A Christian Awakening

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Israel is home to 130,000 Arab Christian citizens. A small percentage of the country’s overwhelmingly Muslim Arabic-speaking minority, these Christians have until recently been united with Muslims in identifying as Palestinians in opposition to Israel’s Jewish majority. But that may be starting to change, as some Christians have begun calling for a reconsideration of the… Read More

UMBC Needs To Take A Stand

While it is heartening that the presidents of the University of Maryland and the University of Maryland, Baltimore County declared their opposition to the American Studies Association boycott of Israel, much more is required from our public universities than issuing press statements (“Boycott Earns American Studies Association an ‘F,’” Dec. 27). As the only educational… Read More

No Prejudice At Veterans Cemetery

By way of response to the letter of David. L. Fisher (“Shocked,” Dec. 20) concerning the burial of Jews in a “segregated location” at Garrison Forest Veterans Cemetery: In my capacity as the commander of the Department of Maryland, Jewish War Veterans of the U.S.A., I can assure him that Jewish veterans can be buried… Read More

BBYO Targets Eighth-Graders

This winter, the Baltimore Council of the BBYO will look to bring the BBYO experience to Jewish eighth-graders. The teens will have an opportunity to make friends who go to different schools, to learn about the BBYO and maybe even to hold leadership positions in the organization. Most importantly, the goal will be to bring… Read More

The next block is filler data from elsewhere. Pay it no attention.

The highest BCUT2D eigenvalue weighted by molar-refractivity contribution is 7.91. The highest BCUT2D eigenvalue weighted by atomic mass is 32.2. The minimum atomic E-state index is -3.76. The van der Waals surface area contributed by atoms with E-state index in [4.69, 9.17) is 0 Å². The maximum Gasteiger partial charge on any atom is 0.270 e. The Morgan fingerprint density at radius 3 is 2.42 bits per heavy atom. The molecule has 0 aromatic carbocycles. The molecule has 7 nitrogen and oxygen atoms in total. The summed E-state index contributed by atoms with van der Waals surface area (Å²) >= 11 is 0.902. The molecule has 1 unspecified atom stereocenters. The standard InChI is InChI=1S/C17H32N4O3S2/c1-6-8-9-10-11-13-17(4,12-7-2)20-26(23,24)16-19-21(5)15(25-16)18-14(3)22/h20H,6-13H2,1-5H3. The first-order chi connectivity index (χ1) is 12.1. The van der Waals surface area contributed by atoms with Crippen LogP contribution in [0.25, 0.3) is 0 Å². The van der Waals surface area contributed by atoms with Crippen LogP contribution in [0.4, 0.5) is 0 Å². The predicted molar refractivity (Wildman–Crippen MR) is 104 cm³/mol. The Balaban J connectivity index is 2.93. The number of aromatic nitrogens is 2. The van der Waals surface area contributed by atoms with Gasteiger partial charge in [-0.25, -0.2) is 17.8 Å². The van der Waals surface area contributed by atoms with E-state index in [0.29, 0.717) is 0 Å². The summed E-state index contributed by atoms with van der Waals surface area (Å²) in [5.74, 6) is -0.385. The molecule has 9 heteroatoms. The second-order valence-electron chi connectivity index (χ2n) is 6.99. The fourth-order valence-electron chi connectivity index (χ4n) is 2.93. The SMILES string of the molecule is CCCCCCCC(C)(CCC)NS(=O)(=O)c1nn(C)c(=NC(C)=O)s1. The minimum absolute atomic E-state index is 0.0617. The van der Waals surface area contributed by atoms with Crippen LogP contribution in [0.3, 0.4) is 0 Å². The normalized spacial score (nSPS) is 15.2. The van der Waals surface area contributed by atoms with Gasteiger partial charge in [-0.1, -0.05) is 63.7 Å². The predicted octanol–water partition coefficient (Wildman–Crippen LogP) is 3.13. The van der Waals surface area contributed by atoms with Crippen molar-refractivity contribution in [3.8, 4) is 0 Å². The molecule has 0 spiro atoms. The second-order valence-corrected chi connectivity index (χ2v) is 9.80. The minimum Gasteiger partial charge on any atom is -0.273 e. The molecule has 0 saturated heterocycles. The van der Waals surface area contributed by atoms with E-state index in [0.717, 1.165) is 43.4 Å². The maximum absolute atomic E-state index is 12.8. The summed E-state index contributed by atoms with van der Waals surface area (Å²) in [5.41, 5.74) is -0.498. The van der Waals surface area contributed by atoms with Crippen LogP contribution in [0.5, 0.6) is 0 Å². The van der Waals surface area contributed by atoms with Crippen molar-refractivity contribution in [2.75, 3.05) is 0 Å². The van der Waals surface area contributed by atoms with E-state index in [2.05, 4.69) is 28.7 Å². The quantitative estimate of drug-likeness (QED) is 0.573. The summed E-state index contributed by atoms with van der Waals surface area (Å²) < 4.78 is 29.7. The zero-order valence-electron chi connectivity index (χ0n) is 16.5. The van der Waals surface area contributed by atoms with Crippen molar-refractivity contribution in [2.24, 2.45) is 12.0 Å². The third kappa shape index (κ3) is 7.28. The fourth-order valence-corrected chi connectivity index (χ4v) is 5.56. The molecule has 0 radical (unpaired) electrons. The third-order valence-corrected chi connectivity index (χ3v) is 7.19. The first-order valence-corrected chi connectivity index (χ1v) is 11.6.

Requiem for a Headline

If it was possible to make last week’s kidnapping and grisly murder of Menachem Stark, a New York real estate developer, landlord and Satmar chasid, any worse, the New York Post managed to do it. On the front page of its Sunday edition, beside a large photo of Stark — which featured him with a… Read More

Returning Home

When I was a little girl, I remember my mother gently telling me that there is a G-d and He loves us. She would say that her mother told her the same thing. This simple knowing formed the foundation of what I believed about the world, filling me with an innate sense of security. In… Read More

An Outrage That Is Not Academic

The American Studies Association, a scholarly group supposedly dedicated to the study of American culture and history, recently voted to boycott Israeli institutions. On one level, it is tempting to ignore its decision. The ASA is a small, marginal organization whose impact on academic affairs, much less American foreign policy, is negligible. Moreover, it is… Read More

Not Shocked At Separate Section

Just a few days ago I was present at the funeral of a friend of more than 70 years. We grew up together, and both served in the U.S. Marine Corps during the Korean War. He was buried in a veterans’ cemetery in South Florida in the next available gravesite. I somewhat lamented the fact… Read More

A Homecoming

I grew up Jewish. Simply Jewish. My late father, Rabbi Shlomo Carlebach, raised us in an observant Orthodox household. Our lives were filled with beautiful ritual, and we celebrated the wonder of a familial spiritual connection. That said, we also danced along the fine line of progressive Judaism. My father’s Torah was an expression of… Read More

A Responsibility To One Another

Editor-in-Chief

Home, as the popular expression goes, is where the heart is. Another one has it as where you hang your hat. Beyond the address where you live, home is where both your mind and your heart dwell. It can be a physical location — a house is the first thing that comes to mind —… Read More